Sporting associations have tightened rules regarding transgender athletes competing in women’s sports in 2023, drawing complaints from LGBT activists.
The issue of men competing in women’s sports has received considerable scrutiny amid instances such as Laurel Hubbard, a biological male, competing against women in the weightlifting events during the 2020 Olympics in Tokyo, as well as University of Pennsylvania swimmer Lia Thomas’s participation in the 2022 NCAA championships, where the biological male won the 500-yard women’s final and placed highly in other events. The international governing bodies for cricket, fishing and track and field barred biological males from competing in women’s events in 2023, following a similar decision by the international governing body for competitive swimming in 2022.
An organization of female athletes sent a letter Thursday to the National Collegiate Athletic Association, demanding that the NCAA reverse its policy of allowing male athletes who identify as women to compete on women’s teams, or face legal action.
A group of current and former collegiate and professional female athletes also protested Thursday outside the NCAA convention in San Antonio, after the Independent Council on Women’s Sports, or ICONS, sent the letter.
Dozens of athletic competitions for women and girls have been upended by the participation of males identifying as transgender women, who benefit from a host of biological advantages over female competitors, a Daily Caller News Foundation investigation found.
Transgender-identified males have competed in a variety of women’s athletic competitions, from school sports for young children to top college events and Olympic competitions. Differences in an average woman’s strength, stamina and physique compared to the average male are sustained even when a male undergoes testosterone suppression, according to the Sports Councils’ Equality Group.
Georgia Republican candidate for the U.S. Senate Herschel Walker blasts allowing biological men to compete against women in sports in a new runoff election campaign ad that features former University of Kentucky swimmer Riley Gaines.
Gaines tied with transgender athlete Lia Thomas for fifth place in the women’s 200-yard freestyle finals during this year’s NCAA championships, but was not awarded the fifth-place trophy.
University of Pennsylvania transgender swimmer Lia Thomas won the 500 free event at the NCAA Women’s Championships by 1.75 seconds Thursday.
In first place, Thomas swam finished at 4:33.24, according to results published on swimmeetresults.tech. The three runners-up swam 4:34.99, 4:35.92 and 4:36.18.
Conflict and distrust between athletes has shaken the University of Pennsylvania women’s swim team as transgender swimmer Lia Thomas dominates the sport at the national level, according to Sports Illustrated.
Several people affiliated with the team spoke to Sports Illustrated under the condition that their names not be used, the outlet said. “I’m not about to be labeled as transphobic,” one swimmer reportedly said.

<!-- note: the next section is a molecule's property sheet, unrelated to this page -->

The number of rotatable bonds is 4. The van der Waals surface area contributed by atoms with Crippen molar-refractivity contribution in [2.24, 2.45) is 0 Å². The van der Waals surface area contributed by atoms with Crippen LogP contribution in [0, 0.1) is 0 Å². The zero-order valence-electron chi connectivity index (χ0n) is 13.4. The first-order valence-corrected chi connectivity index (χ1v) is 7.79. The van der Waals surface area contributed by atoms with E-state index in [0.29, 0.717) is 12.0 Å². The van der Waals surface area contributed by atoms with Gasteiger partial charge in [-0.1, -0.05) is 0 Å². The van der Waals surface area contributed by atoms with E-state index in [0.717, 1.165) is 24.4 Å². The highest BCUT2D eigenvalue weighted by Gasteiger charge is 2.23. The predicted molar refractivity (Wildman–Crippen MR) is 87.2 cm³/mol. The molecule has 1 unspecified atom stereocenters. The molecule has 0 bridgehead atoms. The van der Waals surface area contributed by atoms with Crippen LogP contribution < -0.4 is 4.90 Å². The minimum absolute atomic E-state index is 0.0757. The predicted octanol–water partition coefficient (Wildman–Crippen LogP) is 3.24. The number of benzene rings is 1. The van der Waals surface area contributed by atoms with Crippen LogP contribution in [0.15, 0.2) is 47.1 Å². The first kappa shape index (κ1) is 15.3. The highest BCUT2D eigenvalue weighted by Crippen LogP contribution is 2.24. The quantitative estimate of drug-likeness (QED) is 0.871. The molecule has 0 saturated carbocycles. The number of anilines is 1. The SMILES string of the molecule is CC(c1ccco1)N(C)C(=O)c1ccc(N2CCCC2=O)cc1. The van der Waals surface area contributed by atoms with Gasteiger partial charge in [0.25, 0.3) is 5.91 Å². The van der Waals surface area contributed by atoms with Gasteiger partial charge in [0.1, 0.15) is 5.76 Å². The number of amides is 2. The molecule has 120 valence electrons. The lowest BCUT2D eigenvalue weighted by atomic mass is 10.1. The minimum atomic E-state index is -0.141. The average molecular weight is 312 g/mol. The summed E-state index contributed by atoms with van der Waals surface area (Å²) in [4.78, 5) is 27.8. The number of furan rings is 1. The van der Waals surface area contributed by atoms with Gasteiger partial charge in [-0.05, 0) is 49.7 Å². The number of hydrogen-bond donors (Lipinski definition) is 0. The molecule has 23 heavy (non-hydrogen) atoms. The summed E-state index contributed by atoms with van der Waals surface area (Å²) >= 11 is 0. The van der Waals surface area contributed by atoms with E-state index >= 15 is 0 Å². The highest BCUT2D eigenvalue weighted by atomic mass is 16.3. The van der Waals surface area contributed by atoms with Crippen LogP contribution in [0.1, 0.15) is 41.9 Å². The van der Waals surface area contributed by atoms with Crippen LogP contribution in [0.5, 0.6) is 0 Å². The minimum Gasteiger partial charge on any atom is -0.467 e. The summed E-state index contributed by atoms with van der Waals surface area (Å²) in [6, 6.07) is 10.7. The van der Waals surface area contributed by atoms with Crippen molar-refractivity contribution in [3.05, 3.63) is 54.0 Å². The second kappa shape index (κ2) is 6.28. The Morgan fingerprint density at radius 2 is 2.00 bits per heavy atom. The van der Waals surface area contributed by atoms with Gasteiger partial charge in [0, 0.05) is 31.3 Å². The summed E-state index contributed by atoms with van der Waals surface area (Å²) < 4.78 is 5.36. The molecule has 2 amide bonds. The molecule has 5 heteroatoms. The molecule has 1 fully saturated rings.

Team leadership has supported Thomas competing against women, and the school’s athletic director told female swimmers who were upset about competing against a biological male to consider going to therapy through the campus counseling program, according to Sports Illustrated.
Transgender swimmer Lia Thomas won an Ivy League Championship in the women’s 500-yard freestyle event Thursday, beating most of her competitors by about one lap, according to multiple sources.
Thomas, who competed on the University of Pennsylvania men’s team for three years before adopting a transgender identity, beat the second-place 500 free swimmer by seven and a half seconds and the third-place swimmer by more than ten seconds, according to an event summary.
Sixteen women on the University of Pennsylvania swim team said their transgender teammate, Lia Thomas, should not be allowed to compete in the women’s category, The Washington Post reported.
The teammates sent a letter to the university and to Ivy League officials asking that they not take legal action against new NCAA rules which would block Thomas from competing in the 2022 championships, according to the Post. The women said they supported Thomas’s decision to live as a transgender woman, but they say “the biology of sex is a separate issue from someone’s gender identity.”
Dorian Rhea Debussy, a member of the NCAA Division III LGBTQ OneTeam program, recently resigned over the organization’s updated policy on transgender athletes.
“I’m deeply troubled by what appears to be a devolving level of active, effective, committed, and equitable support for gender diverse student-athletes within the NCAA’s leadership,” Debussy said, according to Fox News, after the national organization adopted a “sport-by-sport” approach to determining transgender athlete’s eligibility to compete on opposite-gender teams.
According to Fox News, Debussy said, “As a non-binary, trans-feminine person, I can no longer, in good conscience, maintain my affiliation with the NCAA.”
A female swimmer at the University of Pennsylvania said the school brushed off her and her teammates’ concerns about sharing locker rooms with a male swimmer, the Daily Mail reported.
She and her teammates felt uncomfortable sharing locker rooms with transgender swimmer Lia Thomas, who has male body parts and is reportedly “attracted to women,” according to the Daily Mail.
The NCAA changed its policy on transgender athlete participation Wednesday as concern mounted over swimmer Lia Thomas, a biological male, identifying as a woman and immediately dominating the sport.
Transgender athletes will need to show testosterone levels within their sport’s approved range four weeks before championship selections, according to the new rules. They will need to document their testosterone levels at the beginning of the season as well as four weeks before championship selections in the coming academic year.